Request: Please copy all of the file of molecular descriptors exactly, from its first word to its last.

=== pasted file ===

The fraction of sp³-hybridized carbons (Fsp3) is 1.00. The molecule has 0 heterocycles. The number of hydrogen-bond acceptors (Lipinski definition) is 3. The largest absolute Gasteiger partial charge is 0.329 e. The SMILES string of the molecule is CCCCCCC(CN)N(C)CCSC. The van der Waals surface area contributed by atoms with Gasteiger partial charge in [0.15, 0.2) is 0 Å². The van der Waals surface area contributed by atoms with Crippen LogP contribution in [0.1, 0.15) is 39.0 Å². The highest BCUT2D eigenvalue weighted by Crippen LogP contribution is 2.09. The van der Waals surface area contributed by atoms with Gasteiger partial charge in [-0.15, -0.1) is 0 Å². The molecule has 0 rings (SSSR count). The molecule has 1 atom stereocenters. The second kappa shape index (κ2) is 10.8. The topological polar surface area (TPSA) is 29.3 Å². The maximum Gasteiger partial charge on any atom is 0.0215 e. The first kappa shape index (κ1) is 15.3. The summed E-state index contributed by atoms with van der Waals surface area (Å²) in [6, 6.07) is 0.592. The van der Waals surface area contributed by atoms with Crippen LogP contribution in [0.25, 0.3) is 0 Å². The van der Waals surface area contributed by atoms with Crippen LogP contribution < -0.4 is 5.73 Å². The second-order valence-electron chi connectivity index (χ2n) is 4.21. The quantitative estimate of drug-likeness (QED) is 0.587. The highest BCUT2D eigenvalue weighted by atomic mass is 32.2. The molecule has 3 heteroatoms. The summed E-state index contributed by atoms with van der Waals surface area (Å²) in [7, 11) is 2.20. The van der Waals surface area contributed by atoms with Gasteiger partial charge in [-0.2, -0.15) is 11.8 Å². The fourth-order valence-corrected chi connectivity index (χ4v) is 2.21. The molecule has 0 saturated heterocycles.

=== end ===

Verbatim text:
The fraction of sp³-hybridized carbons (Fsp3) is 1.00. The molecule has 0 heterocycles. The number of hydrogen-bond acceptors (Lipinski definition) is 3. The largest absolute Gasteiger partial charge is 0.329 e. The SMILES string of the molecule is CCCCCCC(CN)N(C)CCSC. The van der Waals surface area contributed by atoms with Gasteiger partial charge in [0.15, 0.2) is 0 Å². The van der Waals surface area contributed by atoms with Crippen LogP contribution in [0.1, 0.15) is 39.0 Å². The highest BCUT2D eigenvalue weighted by Crippen LogP contribution is 2.09. The van der Waals surface area contributed by atoms with Gasteiger partial charge in [-0.15, -0.1) is 0 Å². The molecule has 0 rings (SSSR count). The molecule has 1 atom stereocenters. The second kappa shape index (κ2) is 10.8. The topological polar surface area (TPSA) is 29.3 Å². The maximum Gasteiger partial charge on any atom is 0.0215 e. The first kappa shape index (κ1) is 15.3. The summed E-state index contributed by atoms with van der Waals surface area (Å²) in [6, 6.07) is 0.592. The van der Waals surface area contributed by atoms with Crippen LogP contribution in [0.25, 0.3) is 0 Å². The van der Waals surface area contributed by atoms with Crippen LogP contribution < -0.4 is 5.73 Å². The second-order valence-electron chi connectivity index (χ2n) is 4.21. The quantitative estimate of drug-likeness (QED) is 0.587. The highest BCUT2D eigenvalue weighted by atomic mass is 32.2. The molecule has 3 heteroatoms. The summed E-state index contributed by atoms with van der Waals surface area (Å²) in [7, 11) is 2.20. The van der Waals surface area contributed by atoms with Gasteiger partial charge in [-0.2, -0.15) is 11.8 Å². The fourth-order valence-corrected chi connectivity index (χ4v) is 2.21. The molecule has 0 saturated heterocycles.